DP16743 Rooted to the Soil: The impact of social housing on population in Ireland since 1911
|Author(s):||Alan de Bromhead, Ronan Lyons|
|Publication Date:||November 2021|
|Keyword(s):||Ireland, Labourers Acts, migration, population growth, social housing|
|JEL(s):||N34, N94, O18, R23, R38|
|Programme Areas:||Development Economics, Economic History|
|Link to this Page:||cepr.org/active/publications/discussion_papers/dp.php?dpno=16743|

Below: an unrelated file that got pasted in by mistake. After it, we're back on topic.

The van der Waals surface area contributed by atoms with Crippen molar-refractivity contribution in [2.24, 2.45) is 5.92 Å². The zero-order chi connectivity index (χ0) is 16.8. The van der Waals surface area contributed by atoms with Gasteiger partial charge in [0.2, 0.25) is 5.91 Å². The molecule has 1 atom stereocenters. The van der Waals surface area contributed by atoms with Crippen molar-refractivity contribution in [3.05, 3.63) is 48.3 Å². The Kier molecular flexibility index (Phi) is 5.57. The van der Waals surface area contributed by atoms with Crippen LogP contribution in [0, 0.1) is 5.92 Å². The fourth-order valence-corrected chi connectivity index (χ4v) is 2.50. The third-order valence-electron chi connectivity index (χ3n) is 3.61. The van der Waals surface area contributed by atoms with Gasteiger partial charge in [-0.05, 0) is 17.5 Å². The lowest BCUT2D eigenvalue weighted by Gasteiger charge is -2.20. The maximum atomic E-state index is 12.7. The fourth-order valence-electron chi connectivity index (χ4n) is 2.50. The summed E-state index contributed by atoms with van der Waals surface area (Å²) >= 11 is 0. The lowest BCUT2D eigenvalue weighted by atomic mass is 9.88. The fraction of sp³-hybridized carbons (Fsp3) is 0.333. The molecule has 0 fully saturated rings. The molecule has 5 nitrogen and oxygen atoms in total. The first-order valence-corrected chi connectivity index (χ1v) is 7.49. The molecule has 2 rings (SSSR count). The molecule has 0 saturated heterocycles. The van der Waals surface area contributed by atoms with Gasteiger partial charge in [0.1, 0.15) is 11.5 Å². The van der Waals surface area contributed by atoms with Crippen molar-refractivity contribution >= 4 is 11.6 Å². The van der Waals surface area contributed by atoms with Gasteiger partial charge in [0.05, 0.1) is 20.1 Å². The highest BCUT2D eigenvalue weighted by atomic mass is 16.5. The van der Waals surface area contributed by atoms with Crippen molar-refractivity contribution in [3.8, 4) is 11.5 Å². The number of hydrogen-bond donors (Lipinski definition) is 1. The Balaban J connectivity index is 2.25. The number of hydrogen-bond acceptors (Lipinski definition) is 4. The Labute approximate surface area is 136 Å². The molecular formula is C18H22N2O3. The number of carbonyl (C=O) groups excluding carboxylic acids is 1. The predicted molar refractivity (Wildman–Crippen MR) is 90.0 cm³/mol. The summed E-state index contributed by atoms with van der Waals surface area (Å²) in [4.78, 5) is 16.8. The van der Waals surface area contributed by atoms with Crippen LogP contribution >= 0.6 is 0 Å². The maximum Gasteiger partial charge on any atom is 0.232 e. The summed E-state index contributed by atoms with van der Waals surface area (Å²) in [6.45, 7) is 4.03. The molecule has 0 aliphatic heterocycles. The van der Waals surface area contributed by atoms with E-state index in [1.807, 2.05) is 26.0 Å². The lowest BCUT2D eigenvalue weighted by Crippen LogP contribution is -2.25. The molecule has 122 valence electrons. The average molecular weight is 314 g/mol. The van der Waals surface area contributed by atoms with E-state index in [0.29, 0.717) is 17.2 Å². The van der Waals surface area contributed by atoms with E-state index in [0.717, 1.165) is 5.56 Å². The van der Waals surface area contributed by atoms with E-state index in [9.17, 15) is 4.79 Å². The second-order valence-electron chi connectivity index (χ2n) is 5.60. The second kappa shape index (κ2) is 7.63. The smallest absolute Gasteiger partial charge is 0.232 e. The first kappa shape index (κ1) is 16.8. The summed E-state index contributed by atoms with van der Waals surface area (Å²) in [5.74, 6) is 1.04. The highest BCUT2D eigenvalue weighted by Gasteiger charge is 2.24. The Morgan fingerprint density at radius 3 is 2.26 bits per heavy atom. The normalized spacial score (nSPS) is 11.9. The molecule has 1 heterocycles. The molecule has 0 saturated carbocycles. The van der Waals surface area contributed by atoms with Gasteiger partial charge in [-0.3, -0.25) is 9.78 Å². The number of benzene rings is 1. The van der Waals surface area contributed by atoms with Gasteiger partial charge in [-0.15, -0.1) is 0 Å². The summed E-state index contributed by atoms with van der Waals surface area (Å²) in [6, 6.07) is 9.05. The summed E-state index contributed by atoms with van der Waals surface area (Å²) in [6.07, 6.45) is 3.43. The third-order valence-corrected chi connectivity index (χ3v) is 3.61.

How does housing policy influence the distribution of population? We examine the impact of the world's first large-scale rural public housing scheme on the long-term dynamics of rural population, specifically the case of Ireland's Labourers Acts. We link detailed data on the location of over 45,000 heavily subsidized cottages for agricultural laborers built 1883-1915 in over 200 districts to decennial Censuses between 1841 and 2002. We examine how the density of this social housing, which effectively halved rents for landless laborers, affected subsequent population change and find significant persistence in the effect of this treatment on the population. These findings are from specifications that include other factors plausibly related to future population growth, including initial housing stock, land values and population density, as well as distance to urban centres. A causal interpretation is supported by an assessment of pre-trends, by no effect of cottages authorized but not built and by an IV approach that exploits a 1906 limit on legal costs. Our findings suggest that deep housing policy interventions can have long-lasting effects on population distribution.